We all need to make money to survive & thrive – it’s America – I get it. But when it’s at the condition of just being a Lowlife (and that’s WHAT, if you do decide to rape & pillage regarding the mark ups, you are being!!). You might want to re-evaluate the your business practices, especially if you have to resort to this sort of thievery to survive.

    Now retail is the “honest” way to go (give or take 1040 % – varying mark ups)… but the secondary market… THEY are the “flippers” (we all know what they ARE & how we feel about them!). Ultimately, in an ideal world, there would be no secondary market,. Those of us who purchase the product would do so out of love & enjoyment.

    How do you stop the “flippers”?… Well stop buying form them. If you stop feeding the beast – it will die. As an educated consumer of any taste & intelligence, you know retail vs. practical vs. ludicrous price gouging..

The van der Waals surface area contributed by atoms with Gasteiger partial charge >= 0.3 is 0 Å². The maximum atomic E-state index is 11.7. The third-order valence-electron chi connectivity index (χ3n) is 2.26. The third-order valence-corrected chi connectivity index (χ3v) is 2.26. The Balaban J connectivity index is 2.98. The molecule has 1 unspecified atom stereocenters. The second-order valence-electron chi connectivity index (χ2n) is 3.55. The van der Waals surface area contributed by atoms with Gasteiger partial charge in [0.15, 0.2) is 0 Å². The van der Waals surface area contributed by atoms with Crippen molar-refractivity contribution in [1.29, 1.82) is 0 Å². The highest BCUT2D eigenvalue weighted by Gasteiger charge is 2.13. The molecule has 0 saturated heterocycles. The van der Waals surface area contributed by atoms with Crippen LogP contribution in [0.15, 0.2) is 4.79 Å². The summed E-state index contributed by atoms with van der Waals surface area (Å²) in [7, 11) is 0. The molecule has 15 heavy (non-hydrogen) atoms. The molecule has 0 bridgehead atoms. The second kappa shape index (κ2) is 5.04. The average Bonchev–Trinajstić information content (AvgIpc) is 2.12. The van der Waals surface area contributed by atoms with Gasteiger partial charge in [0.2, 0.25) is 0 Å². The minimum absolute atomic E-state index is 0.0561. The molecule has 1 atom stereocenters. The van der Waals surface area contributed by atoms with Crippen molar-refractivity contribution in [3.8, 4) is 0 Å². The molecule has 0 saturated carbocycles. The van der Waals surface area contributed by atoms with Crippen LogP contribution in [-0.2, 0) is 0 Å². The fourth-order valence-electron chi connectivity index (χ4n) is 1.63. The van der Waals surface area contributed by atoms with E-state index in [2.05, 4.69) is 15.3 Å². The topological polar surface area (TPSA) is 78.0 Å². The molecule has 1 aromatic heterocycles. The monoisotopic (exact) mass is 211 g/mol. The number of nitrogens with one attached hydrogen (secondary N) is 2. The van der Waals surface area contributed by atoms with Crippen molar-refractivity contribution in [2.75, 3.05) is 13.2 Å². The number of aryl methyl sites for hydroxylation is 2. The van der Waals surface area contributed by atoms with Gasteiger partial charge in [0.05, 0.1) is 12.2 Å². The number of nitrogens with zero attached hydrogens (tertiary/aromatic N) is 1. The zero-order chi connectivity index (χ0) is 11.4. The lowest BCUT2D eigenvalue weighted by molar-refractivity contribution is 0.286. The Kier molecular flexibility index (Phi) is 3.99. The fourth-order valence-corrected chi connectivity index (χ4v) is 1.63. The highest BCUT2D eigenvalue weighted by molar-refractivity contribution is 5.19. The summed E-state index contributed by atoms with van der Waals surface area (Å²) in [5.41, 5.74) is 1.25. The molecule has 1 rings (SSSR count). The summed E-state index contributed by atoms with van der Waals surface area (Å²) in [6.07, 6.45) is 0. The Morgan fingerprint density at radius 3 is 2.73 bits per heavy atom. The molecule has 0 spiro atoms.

The most serious issue begins when the Retailers surpass the secondary market (see below) and truly begin to harm the idea & name of the product.

    Now I get that there are several fine examples of the Buffalo Trace products on the shelves year round (I enjoy ALL of them). But come the fall, we consumers look forward to the special releases. Some even save all year to obtain them (like Me), but when I walk into a shop to try & purchase these special releases, how do you think I feel when I’m confronted with the prices listed below?

    Surprised? Disappointed? Insulted?